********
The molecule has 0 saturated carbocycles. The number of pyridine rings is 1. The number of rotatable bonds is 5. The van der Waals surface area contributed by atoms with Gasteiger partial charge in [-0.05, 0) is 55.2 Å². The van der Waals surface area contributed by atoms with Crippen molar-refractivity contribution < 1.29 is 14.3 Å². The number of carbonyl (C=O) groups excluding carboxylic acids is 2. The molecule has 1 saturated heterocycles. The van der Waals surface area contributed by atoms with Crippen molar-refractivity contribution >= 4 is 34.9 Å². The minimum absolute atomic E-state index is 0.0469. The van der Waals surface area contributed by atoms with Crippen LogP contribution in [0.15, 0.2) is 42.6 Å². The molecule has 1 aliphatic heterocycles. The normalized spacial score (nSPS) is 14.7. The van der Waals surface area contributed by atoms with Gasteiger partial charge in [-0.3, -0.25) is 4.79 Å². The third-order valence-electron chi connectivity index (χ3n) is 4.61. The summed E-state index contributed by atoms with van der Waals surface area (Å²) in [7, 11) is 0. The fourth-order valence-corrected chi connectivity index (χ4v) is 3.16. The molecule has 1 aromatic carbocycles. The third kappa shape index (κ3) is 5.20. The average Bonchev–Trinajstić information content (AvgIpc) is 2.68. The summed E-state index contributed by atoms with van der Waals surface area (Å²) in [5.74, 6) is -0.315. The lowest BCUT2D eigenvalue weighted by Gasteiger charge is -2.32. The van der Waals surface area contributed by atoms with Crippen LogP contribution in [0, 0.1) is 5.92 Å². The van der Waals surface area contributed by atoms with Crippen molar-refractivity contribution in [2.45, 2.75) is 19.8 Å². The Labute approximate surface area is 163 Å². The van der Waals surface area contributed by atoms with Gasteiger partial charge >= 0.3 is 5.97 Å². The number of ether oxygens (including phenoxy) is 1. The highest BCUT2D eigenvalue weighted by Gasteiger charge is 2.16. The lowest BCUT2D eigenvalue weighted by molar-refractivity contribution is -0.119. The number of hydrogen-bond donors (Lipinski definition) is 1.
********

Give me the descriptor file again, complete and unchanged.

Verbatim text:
The molecule has 0 saturated carbocycles. The number of pyridine rings is 1. The number of rotatable bonds is 5. The van der Waals surface area contributed by atoms with Gasteiger partial charge in [-0.05, 0) is 55.2 Å². The van der Waals surface area contributed by atoms with Crippen molar-refractivity contribution < 1.29 is 14.3 Å². The number of carbonyl (C=O) groups excluding carboxylic acids is 2. The molecule has 1 saturated heterocycles. The van der Waals surface area contributed by atoms with Crippen molar-refractivity contribution >= 4 is 34.9 Å². The minimum absolute atomic E-state index is 0.0469. The van der Waals surface area contributed by atoms with Crippen LogP contribution in [0.15, 0.2) is 42.6 Å². The molecule has 1 aliphatic heterocycles. The normalized spacial score (nSPS) is 14.7. The van der Waals surface area contributed by atoms with Gasteiger partial charge in [-0.3, -0.25) is 4.79 Å². The third-order valence-electron chi connectivity index (χ3n) is 4.61. The summed E-state index contributed by atoms with van der Waals surface area (Å²) in [7, 11) is 0. The fourth-order valence-corrected chi connectivity index (χ4v) is 3.16. The molecule has 1 aromatic carbocycles. The third kappa shape index (κ3) is 5.20. The average Bonchev–Trinajstić information content (AvgIpc) is 2.68. The summed E-state index contributed by atoms with van der Waals surface area (Å²) in [5.74, 6) is -0.315. The lowest BCUT2D eigenvalue weighted by Gasteiger charge is -2.32. The van der Waals surface area contributed by atoms with Crippen LogP contribution in [0, 0.1) is 5.92 Å². The van der Waals surface area contributed by atoms with Crippen molar-refractivity contribution in [2.45, 2.75) is 19.8 Å². The Labute approximate surface area is 163 Å². The van der Waals surface area contributed by atoms with Gasteiger partial charge >= 0.3 is 5.97 Å². The number of ether oxygens (including phenoxy) is 1. The highest BCUT2D eigenvalue weighted by Gasteiger charge is 2.16. The lowest BCUT2D eigenvalue weighted by molar-refractivity contribution is -0.119. The number of hydrogen-bond donors (Lipinski definition) is 1.